We live in an age where anime is available with just a few clicks, all for less than the price of a standard DVD. This is a far cry from the days of 60 dollar box sets and limited selections. Anime going mainstream now means that a number of streaming services offer all the Japanese animation you can handle.
The Hulu anime library is almost as varied as Crunchyroll or VRV, although the streaming service lacks newer series or original content offered by the likes of Netflix. So, what's good? Let's go over the 10 anime to watch on Hulu at this very moment.
10 Darling in the Franxx
Hey, if you can't get the license to Evangelion, then why not have something in the same lane? Darling in the Franxx has enough similarities to the seminal "giant robot anime that secretly is a psychological hot mess" series that it'll feel fresh and familiar at the same time.
Franxx goes from mecha anime to fractured romance tale and then over to mystical sci-fi epic all before most shows can even wrap up a single season. Sound tiring? Maybe, but it's also a heck of a ride.
9 Grave of the Fireflies
Watch Grave of the Fireflies once, then never do it again. From the legendary Studio Ghibli and based on the 1967 short story by Akiyuki Nosaka, Fireflies is a harrowing tale that will break your heart and ruin your evening in the best ways.
This tale of World War II collateral damage and two siblings trying to survive in the wake of a disaster is a must-see for anyone who has ever watched anime. But, seriously: Don't watch it more than once. Even masochists have limits.
8 Cowboy Bebop
What kind of anime list of things to watch would be complete without Cowboy Bebop? The series that made anime cool in the West, Cowboy Bebop has also been tough to track down and watch without buying an expensive boxset.
The 1998 series is an absolute requirement for anyone wanting to see where anime was and is going, as even almost 20 years later, there are shows still trying to replicate the accomplishments of Hajime Yatate's masterpiece. Just do us all a favor and don't name your dog Ein unless you're trying to be basic.
Few shows manage to capture the mystical, otherworldliness of Japanese lore and history quite as splendidly as Mushi-shi. Originally a best-selling manga, the series has a story of the week feel while still tying together larger plot pieces, creating a rich narrative that is also easy to jump into and start watching.
Also of note is that Mushi-shi has had multiple opening and closing themes done by English-speaking artists, including Lucy Rose and Ally Kerr.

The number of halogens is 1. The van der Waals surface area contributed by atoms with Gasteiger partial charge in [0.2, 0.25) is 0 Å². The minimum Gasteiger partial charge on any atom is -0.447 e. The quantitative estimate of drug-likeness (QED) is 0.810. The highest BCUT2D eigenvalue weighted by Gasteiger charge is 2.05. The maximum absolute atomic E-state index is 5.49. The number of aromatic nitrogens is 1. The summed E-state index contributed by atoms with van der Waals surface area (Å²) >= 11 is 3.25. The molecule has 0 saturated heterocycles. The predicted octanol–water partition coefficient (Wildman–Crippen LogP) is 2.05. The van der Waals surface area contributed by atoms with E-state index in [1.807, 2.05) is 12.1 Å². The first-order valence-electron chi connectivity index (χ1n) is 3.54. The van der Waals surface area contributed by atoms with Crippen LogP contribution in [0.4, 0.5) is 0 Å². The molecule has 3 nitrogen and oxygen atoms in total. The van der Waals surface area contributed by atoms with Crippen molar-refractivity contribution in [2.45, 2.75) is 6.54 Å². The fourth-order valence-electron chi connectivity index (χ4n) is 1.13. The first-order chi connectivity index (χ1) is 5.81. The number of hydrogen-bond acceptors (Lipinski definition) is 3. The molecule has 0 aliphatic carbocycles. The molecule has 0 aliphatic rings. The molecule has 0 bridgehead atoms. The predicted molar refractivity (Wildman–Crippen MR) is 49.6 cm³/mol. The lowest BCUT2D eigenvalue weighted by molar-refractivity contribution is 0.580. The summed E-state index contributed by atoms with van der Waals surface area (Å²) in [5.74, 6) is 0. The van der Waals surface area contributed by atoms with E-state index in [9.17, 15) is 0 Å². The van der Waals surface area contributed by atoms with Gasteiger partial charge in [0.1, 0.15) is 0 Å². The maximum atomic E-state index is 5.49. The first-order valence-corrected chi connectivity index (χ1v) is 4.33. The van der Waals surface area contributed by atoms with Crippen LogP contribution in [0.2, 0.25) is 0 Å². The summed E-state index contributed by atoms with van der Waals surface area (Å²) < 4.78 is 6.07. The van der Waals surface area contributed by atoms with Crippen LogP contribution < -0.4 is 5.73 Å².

6 Persona 5: The Animation
"Well, it's no Persona 4" feels like something that gets said a lot about Persona 5, whether we're talking about the game or the anime based off the game. This isn't to say that Persona 5: The Animation is bad, far from it.
The series has the same strange, somewhat corny aura that made Persona 4 and Persona 4: The Golden Animation both such enjoyable shows. The difference is that out of all three shows, Persona 5 has the shakiest landing. It is still worth experiencing for those who have not played the JRPG, as the story is quite interesting.
Furthermore, Morgana > Teddy. It's just the truth.
5 Puella Magi Madoka Magica
We aren't going to talk specifics about Madoka Magica. Like Fight Club, that's the first rule of Puella Magi Madoka Magica, the much-lauded 2011 anime and amazing deconstruction of the magical girl genre. To spoil even one small part of Madoka is like taking away ingredients from a recipe - sure, it may not run the whole experience but every single small piece deserves a chance to shine.
Just go watch it. Right now. Don't worry, the list will still be here when you get back.
4 Yu Yu Hakusho
One of the most often overlooked, at least compared to its contemporaries, classic shonen anime is Yu Yu Hakusho. Sure, it was there in the Toonami heyday along with Dragon Ball Z, Bleach, and One Piece, but the series is often mentioned in an "oh, that too" kind of way.
Yu Yu Hakusho deserves better, as it's one of the best action anime of the '90s and a show that didn't stop at just being a derivative of the Dragon Ball formula.
Speaking of Dragon Ball...
3 Dragon Ball
For the longest time, the original Dragon Ball was shockingly hard to watch in a non-hobbled version. The show wasn't dubbed until long after the western success of Dragon Ball Z took root in the late 1990s, with the original Dragon Ball not appearing on Cartoon Network until around 2001.
Dragon Ball is a very different show than Z or Super, and it is also quite indicative of its time in regards to tone and scope. The tale of a young Goku and the multiple world tournaments that happen along the way are some of his best adventures and not to be missed.
2 Eden of the East
If you love high-concept shows that unravel over time, think Lost or 24, then Eden of the East may be right up your alley. Divisive among anime fans thanks in part to a wonky ending, Eden of the East is still a cool love story and high-action thriller combined into an anime that feels somewhat inspired by Western work.
Sure, you'll need to ignore some things along the way for the sake of sanity (who brings a gun to the White House?) but Eden of the East is worth the time.
1 Rurouni Kenshin
One of the most influential manga and anime of all time, as a whole, Ruroni Kenshin's anime adaptation is somewhat unbalanced; however, it has some of the highest highs in all of anime.
The story of the wandering samurai searching for redemption is a mix of historical anime, romance, action, and comedy -- all without ever feeling like it can't decide what kind of show it wants to be. Most of all, its "Kyoto Arc" is probably one of, if not the best, anime arcs of all time.